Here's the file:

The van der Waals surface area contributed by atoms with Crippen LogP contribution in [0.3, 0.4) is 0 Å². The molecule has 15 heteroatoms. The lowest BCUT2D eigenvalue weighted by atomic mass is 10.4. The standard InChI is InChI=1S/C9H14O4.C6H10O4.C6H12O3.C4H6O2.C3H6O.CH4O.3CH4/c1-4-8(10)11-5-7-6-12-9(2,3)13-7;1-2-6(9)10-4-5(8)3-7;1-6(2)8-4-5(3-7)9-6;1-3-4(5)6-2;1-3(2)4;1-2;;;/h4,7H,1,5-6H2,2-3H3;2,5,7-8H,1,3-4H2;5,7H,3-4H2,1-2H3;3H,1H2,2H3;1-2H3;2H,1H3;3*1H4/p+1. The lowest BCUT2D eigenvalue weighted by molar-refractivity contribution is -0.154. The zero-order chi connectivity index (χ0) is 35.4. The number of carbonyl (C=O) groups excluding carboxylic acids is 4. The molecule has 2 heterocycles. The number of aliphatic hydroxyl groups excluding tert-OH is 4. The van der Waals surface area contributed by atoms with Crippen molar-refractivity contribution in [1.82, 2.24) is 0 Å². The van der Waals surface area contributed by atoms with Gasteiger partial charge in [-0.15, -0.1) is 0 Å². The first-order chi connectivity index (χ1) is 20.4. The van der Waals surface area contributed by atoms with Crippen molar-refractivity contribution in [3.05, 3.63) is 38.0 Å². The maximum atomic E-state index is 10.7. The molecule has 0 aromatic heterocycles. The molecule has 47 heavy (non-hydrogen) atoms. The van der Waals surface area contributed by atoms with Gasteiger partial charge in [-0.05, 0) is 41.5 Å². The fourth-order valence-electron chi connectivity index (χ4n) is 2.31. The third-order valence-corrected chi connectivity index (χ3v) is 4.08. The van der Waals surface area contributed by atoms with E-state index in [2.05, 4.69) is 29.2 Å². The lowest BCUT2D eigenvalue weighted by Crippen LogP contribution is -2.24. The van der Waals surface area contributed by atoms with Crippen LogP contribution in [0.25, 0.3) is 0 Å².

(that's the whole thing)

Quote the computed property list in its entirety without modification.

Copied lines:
The van der Waals surface area contributed by atoms with Crippen LogP contribution in [0.3, 0.4) is 0 Å². The molecule has 15 heteroatoms. The lowest BCUT2D eigenvalue weighted by atomic mass is 10.4. The standard InChI is InChI=1S/C9H14O4.C6H10O4.C6H12O3.C4H6O2.C3H6O.CH4O.3CH4/c1-4-8(10)11-5-7-6-12-9(2,3)13-7;1-2-6(9)10-4-5(8)3-7;1-6(2)8-4-5(3-7)9-6;1-3-4(5)6-2;1-3(2)4;1-2;;;/h4,7H,1,5-6H2,2-3H3;2,5,7-8H,1,3-4H2;5,7H,3-4H2,1-2H3;3H,1H2,2H3;1-2H3;2H,1H3;3*1H4/p+1. The lowest BCUT2D eigenvalue weighted by molar-refractivity contribution is -0.154. The zero-order chi connectivity index (χ0) is 35.4. The number of carbonyl (C=O) groups excluding carboxylic acids is 4. The molecule has 2 heterocycles. The number of aliphatic hydroxyl groups excluding tert-OH is 4. The van der Waals surface area contributed by atoms with Crippen molar-refractivity contribution in [1.82, 2.24) is 0 Å². The van der Waals surface area contributed by atoms with Gasteiger partial charge in [-0.15, -0.1) is 0 Å². The first-order chi connectivity index (χ1) is 20.4. The van der Waals surface area contributed by atoms with Crippen molar-refractivity contribution in [3.05, 3.63) is 38.0 Å². The maximum atomic E-state index is 10.7. The molecule has 0 aromatic heterocycles. The molecule has 47 heavy (non-hydrogen) atoms. The van der Waals surface area contributed by atoms with Gasteiger partial charge in [-0.05, 0) is 41.5 Å². The fourth-order valence-electron chi connectivity index (χ4n) is 2.31. The third-order valence-corrected chi connectivity index (χ3v) is 4.08. The van der Waals surface area contributed by atoms with E-state index in [2.05, 4.69) is 29.2 Å². The lowest BCUT2D eigenvalue weighted by Crippen LogP contribution is -2.24. The van der Waals surface area contributed by atoms with Crippen LogP contribution in [0.25, 0.3) is 0 Å².